Section 162 of the Internal Revenue Code ("Code"), 26 U.S.C. § 162, allows deductions for all ordinary and necessary expenses paid or incurred in carrying on any trade or business. Section 167 of the Code allows a depreciation deduction for property used in trade or business. 26 U.S.C. § 167. Before a deduction is allowed under these sections, "it must be shown that the activity was entered into with the dominant hope and intent of realizing a profit." Brannen v. Commissioner, 722 F.2d 695, 704 (9th Cir. 1984). The petitioner has the burden of showing she entered into the transaction with a profit motive. Baxter, 816 F.2d at 495. When the profit motive of a limited partnership is at issue, the tax court makes its determination of profit at the partnership level. Polakof v. Commissioner, 820 F.2d 321, 323 (9th Cir. 1987).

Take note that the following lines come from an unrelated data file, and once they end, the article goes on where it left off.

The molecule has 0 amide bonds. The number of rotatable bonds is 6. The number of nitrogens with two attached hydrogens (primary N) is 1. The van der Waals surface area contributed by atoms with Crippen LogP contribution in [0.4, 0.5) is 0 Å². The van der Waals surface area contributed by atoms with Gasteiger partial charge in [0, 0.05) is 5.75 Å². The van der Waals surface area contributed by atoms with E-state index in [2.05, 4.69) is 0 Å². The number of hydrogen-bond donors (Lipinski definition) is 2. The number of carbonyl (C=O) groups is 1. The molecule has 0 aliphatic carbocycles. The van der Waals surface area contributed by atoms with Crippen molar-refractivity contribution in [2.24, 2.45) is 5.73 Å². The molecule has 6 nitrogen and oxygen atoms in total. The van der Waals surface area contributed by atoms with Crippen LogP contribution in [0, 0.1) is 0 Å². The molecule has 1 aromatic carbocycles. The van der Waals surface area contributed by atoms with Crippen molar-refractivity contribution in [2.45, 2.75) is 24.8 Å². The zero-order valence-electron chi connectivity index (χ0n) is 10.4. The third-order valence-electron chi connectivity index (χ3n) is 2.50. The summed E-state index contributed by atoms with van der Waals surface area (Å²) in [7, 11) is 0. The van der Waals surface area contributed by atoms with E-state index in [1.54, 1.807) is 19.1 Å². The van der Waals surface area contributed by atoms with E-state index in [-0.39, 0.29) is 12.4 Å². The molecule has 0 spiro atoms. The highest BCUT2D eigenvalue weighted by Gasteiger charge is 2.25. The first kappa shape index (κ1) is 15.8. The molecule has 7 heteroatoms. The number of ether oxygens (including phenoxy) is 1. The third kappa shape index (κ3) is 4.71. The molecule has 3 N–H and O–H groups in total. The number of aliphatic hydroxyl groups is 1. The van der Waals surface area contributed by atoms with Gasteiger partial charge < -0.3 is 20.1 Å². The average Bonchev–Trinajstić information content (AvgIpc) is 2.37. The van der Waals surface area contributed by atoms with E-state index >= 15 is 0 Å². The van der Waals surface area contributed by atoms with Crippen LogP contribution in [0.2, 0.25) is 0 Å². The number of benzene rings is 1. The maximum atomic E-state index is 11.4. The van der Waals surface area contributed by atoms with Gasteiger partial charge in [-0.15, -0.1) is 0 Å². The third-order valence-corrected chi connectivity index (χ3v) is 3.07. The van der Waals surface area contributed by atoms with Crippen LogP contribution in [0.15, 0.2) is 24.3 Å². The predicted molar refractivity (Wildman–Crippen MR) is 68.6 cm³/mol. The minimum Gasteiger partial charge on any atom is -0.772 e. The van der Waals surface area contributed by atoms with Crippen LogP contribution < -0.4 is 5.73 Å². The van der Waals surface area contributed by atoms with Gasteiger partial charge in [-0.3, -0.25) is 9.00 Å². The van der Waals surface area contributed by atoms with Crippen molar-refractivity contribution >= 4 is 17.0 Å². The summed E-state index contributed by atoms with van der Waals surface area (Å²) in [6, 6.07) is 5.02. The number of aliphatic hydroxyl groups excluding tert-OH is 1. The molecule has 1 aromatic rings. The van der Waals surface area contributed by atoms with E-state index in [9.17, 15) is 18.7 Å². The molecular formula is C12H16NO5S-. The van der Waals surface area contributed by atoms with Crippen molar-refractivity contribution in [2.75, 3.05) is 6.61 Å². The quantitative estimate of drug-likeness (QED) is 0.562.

In Ferrell v. Commissioner, 90 T.C. 1154 (1988), the tax court found that WROG did not have a profit motive, did not engage in a trade or business, and was carried on to enrich its organizers and offer investors a tax shelter. Id. at 1198-99. The law in the Ninth Circuit is well settled that profit motive is determined at the partnership level. See Polakof, 820 F.2d at 323. Although the Vorshecks may have invested in WROG with the intent of realizing a profit, they are bound by the motive of the partnership, as determined in Ferrell. Thus, the tax court correctly decided that the Vorshecks failed to distinguish their case from Ferrell. Accordingly, we affirm the tax court's decision upholding the Commissioner's determination of a $10,910 deficiency in the Vorshecks's taxes for the 1982 tax year.
Section 6661 Penalty